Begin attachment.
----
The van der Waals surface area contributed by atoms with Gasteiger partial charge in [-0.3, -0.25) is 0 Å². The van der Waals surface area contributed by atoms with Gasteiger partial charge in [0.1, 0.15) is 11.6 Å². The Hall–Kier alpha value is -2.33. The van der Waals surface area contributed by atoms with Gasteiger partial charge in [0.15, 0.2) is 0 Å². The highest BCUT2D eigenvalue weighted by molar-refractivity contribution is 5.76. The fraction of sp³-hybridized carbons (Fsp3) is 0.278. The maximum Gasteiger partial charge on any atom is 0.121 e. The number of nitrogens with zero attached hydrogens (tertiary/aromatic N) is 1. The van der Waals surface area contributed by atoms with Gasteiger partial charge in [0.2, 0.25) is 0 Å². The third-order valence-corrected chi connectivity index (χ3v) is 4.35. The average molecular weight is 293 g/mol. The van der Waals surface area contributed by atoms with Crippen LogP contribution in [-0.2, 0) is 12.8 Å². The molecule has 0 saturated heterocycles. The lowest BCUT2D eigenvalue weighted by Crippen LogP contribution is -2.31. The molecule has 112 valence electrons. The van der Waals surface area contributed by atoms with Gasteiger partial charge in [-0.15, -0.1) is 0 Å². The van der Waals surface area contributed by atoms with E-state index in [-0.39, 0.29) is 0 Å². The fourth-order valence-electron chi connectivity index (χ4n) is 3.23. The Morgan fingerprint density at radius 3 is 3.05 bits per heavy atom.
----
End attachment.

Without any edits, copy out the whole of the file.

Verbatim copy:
The van der Waals surface area contributed by atoms with Gasteiger partial charge in [-0.3, -0.25) is 0 Å². The van der Waals surface area contributed by atoms with Gasteiger partial charge in [0.1, 0.15) is 11.6 Å². The Hall–Kier alpha value is -2.33. The van der Waals surface area contributed by atoms with Gasteiger partial charge in [0.15, 0.2) is 0 Å². The highest BCUT2D eigenvalue weighted by molar-refractivity contribution is 5.76. The fraction of sp³-hybridized carbons (Fsp3) is 0.278. The maximum Gasteiger partial charge on any atom is 0.121 e. The number of nitrogens with zero attached hydrogens (tertiary/aromatic N) is 1. The van der Waals surface area contributed by atoms with Gasteiger partial charge in [0.2, 0.25) is 0 Å². The third-order valence-corrected chi connectivity index (χ3v) is 4.35. The average molecular weight is 293 g/mol. The van der Waals surface area contributed by atoms with Crippen LogP contribution in [-0.2, 0) is 12.8 Å². The molecule has 0 saturated heterocycles. The lowest BCUT2D eigenvalue weighted by Crippen LogP contribution is -2.31. The molecule has 112 valence electrons. The van der Waals surface area contributed by atoms with Gasteiger partial charge in [-0.15, -0.1) is 0 Å². The van der Waals surface area contributed by atoms with E-state index in [-0.39, 0.29) is 0 Å². The fourth-order valence-electron chi connectivity index (χ4n) is 3.23. The Morgan fingerprint density at radius 3 is 3.05 bits per heavy atom.